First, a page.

Fischer Tropsch Reactor
Municipal Waste & Biomass > Syngas > Renewable Diesel
A specially designed reactor using the Fischer-Tropsch Process is able to convert the syngas, derived from the MSW, into renewable diesel for use in most commercial trucks and other vehicles.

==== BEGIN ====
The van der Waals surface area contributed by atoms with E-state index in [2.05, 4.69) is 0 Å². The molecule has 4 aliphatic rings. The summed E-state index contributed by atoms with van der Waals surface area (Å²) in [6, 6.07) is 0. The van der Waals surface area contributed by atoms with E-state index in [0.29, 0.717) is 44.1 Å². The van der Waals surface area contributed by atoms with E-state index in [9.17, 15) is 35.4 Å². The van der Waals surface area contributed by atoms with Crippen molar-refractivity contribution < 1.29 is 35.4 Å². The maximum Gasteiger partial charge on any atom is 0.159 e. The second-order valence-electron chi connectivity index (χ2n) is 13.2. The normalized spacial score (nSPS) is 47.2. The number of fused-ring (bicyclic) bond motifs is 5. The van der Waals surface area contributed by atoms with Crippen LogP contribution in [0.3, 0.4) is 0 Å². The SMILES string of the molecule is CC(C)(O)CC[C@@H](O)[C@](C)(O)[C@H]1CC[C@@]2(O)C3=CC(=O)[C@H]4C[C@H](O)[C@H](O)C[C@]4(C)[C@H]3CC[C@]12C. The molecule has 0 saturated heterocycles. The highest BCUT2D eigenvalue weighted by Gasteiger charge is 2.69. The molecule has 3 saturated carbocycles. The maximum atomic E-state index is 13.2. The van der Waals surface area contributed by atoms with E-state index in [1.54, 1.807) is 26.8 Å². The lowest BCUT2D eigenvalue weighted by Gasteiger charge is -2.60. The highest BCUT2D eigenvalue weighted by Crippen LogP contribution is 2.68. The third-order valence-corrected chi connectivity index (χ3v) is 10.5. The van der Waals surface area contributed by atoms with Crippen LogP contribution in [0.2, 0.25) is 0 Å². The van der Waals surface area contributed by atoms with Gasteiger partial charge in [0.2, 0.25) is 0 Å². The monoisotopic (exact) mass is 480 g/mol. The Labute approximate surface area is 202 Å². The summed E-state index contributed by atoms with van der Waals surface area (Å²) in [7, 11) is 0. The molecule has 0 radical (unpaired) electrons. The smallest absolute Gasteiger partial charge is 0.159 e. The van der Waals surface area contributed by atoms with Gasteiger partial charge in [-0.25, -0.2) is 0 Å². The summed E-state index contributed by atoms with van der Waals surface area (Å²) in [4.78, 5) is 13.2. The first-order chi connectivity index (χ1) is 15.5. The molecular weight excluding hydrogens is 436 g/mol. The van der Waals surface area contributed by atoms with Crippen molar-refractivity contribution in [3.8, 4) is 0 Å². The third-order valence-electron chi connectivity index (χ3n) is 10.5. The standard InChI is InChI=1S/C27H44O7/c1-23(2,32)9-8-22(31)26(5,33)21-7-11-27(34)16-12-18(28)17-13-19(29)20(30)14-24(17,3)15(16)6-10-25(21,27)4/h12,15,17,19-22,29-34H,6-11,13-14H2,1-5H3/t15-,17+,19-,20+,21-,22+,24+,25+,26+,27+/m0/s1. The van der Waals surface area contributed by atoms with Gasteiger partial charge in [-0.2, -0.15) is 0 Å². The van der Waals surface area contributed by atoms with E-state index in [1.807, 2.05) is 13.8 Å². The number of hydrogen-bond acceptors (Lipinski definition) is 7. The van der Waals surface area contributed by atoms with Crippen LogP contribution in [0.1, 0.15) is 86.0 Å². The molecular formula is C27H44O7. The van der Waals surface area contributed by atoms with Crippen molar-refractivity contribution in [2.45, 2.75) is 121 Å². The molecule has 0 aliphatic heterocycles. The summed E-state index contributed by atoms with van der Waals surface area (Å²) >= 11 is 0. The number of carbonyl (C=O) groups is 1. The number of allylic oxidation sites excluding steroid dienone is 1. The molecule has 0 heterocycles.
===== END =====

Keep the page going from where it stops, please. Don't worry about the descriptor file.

The Fischer–Tropsch process is a collection of chemical reactions that converts a mixture of carbon monoxide and hydrogen into liquid hydrocarbons. It was first developed by Franz Fischer and Hans Tropsch at the Kaiser-Wilhelm-Institut für Kohlenforschung in Mülheim an der Ruhr, Germany, in 1925. The process, a key component of gas to liquidstechnology, produces a synthetic lubrication oil and synthetic fuel, typically from coal, natural gas, or biomass. The Fischer–Tropsch process has received intermittent attention as a source of low-sulfur diesel fuel and to address the supply or cost of petroleum-derived hydrocarbons. A Fischer–Tropsch-type process has also been suggested to have produced a few of the building blocks of DNA and RNA within asteroids.